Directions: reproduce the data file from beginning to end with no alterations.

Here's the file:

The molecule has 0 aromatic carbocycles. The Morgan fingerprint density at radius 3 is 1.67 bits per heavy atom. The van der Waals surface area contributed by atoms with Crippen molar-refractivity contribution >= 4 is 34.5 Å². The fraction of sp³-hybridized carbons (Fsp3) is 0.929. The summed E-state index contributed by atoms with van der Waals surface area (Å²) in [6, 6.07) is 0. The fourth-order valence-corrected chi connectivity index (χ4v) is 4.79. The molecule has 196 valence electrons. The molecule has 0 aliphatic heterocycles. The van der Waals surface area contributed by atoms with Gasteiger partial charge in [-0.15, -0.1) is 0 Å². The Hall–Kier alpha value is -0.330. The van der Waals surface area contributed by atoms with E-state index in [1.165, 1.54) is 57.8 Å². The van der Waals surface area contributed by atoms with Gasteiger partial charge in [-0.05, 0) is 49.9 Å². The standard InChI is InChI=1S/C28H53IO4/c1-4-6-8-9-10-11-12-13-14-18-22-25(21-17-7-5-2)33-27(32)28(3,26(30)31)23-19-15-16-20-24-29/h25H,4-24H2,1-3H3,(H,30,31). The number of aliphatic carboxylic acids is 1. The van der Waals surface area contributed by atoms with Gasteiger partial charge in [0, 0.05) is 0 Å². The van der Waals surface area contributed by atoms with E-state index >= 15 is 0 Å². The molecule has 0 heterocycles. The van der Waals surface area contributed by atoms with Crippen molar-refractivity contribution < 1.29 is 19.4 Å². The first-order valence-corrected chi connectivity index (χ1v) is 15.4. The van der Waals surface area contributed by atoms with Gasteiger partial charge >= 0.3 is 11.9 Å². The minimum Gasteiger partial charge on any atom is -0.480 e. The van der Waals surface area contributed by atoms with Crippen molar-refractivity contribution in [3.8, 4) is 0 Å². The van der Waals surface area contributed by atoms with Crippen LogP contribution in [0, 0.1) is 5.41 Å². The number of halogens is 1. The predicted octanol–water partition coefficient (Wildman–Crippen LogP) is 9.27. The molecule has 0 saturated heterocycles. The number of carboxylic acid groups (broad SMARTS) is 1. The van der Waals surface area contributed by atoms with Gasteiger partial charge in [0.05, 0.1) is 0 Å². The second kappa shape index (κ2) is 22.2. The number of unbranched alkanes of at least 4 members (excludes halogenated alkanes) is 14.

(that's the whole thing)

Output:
The molecule has 0 aromatic carbocycles. The Morgan fingerprint density at radius 3 is 1.67 bits per heavy atom. The van der Waals surface area contributed by atoms with Crippen molar-refractivity contribution >= 4 is 34.5 Å². The fraction of sp³-hybridized carbons (Fsp3) is 0.929. The summed E-state index contributed by atoms with van der Waals surface area (Å²) in [6, 6.07) is 0. The fourth-order valence-corrected chi connectivity index (χ4v) is 4.79. The molecule has 196 valence electrons. The molecule has 0 aliphatic heterocycles. The van der Waals surface area contributed by atoms with Gasteiger partial charge in [-0.15, -0.1) is 0 Å². The Hall–Kier alpha value is -0.330. The van der Waals surface area contributed by atoms with E-state index in [1.165, 1.54) is 57.8 Å². The van der Waals surface area contributed by atoms with Gasteiger partial charge in [-0.05, 0) is 49.9 Å². The standard InChI is InChI=1S/C28H53IO4/c1-4-6-8-9-10-11-12-13-14-18-22-25(21-17-7-5-2)33-27(32)28(3,26(30)31)23-19-15-16-20-24-29/h25H,4-24H2,1-3H3,(H,30,31). The number of aliphatic carboxylic acids is 1. The van der Waals surface area contributed by atoms with Gasteiger partial charge in [0, 0.05) is 0 Å². The van der Waals surface area contributed by atoms with E-state index >= 15 is 0 Å². The molecule has 0 heterocycles. The van der Waals surface area contributed by atoms with Crippen molar-refractivity contribution < 1.29 is 19.4 Å². The first-order valence-corrected chi connectivity index (χ1v) is 15.4. The van der Waals surface area contributed by atoms with Gasteiger partial charge >= 0.3 is 11.9 Å². The minimum Gasteiger partial charge on any atom is -0.480 e. The van der Waals surface area contributed by atoms with Crippen molar-refractivity contribution in [3.8, 4) is 0 Å². The van der Waals surface area contributed by atoms with Crippen LogP contribution in [0, 0.1) is 5.41 Å². The number of halogens is 1. The predicted octanol–water partition coefficient (Wildman–Crippen LogP) is 9.27. The molecule has 0 saturated heterocycles. The number of carboxylic acid groups (broad SMARTS) is 1. The van der Waals surface area contributed by atoms with Gasteiger partial charge in [0.05, 0.1) is 0 Å². The second kappa shape index (κ2) is 22.2. The number of unbranched alkanes of at least 4 members (excludes halogenated alkanes) is 14.